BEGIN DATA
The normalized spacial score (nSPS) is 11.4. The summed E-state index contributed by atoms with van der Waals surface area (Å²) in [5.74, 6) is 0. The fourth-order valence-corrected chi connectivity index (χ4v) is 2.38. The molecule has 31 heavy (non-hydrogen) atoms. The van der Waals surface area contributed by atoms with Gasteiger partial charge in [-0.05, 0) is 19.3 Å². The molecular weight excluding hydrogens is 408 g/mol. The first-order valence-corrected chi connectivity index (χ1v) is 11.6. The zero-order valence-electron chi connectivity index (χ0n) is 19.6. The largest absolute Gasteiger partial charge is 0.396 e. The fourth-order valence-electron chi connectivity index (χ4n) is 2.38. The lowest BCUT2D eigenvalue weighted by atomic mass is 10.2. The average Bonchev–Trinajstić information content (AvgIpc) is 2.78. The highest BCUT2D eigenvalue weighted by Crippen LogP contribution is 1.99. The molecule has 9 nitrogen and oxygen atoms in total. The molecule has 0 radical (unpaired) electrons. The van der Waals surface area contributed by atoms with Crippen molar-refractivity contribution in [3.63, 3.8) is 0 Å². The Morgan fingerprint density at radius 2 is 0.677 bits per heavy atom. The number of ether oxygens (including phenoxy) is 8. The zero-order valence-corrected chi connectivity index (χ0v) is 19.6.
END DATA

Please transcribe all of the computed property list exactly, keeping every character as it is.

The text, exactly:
The normalized spacial score (nSPS) is 11.4. The summed E-state index contributed by atoms with van der Waals surface area (Å²) in [5.74, 6) is 0. The fourth-order valence-corrected chi connectivity index (χ4v) is 2.38. The molecule has 31 heavy (non-hydrogen) atoms. The van der Waals surface area contributed by atoms with Gasteiger partial charge in [-0.05, 0) is 19.3 Å². The molecular weight excluding hydrogens is 408 g/mol. The first-order valence-corrected chi connectivity index (χ1v) is 11.6. The zero-order valence-electron chi connectivity index (χ0n) is 19.6. The largest absolute Gasteiger partial charge is 0.396 e. The fourth-order valence-electron chi connectivity index (χ4n) is 2.38. The lowest BCUT2D eigenvalue weighted by atomic mass is 10.2. The average Bonchev–Trinajstić information content (AvgIpc) is 2.78. The highest BCUT2D eigenvalue weighted by Crippen LogP contribution is 1.99. The molecule has 9 nitrogen and oxygen atoms in total. The molecule has 0 radical (unpaired) electrons. The van der Waals surface area contributed by atoms with Crippen molar-refractivity contribution in [3.63, 3.8) is 0 Å². The Morgan fingerprint density at radius 2 is 0.677 bits per heavy atom. The number of ether oxygens (including phenoxy) is 8. The zero-order valence-corrected chi connectivity index (χ0v) is 19.6.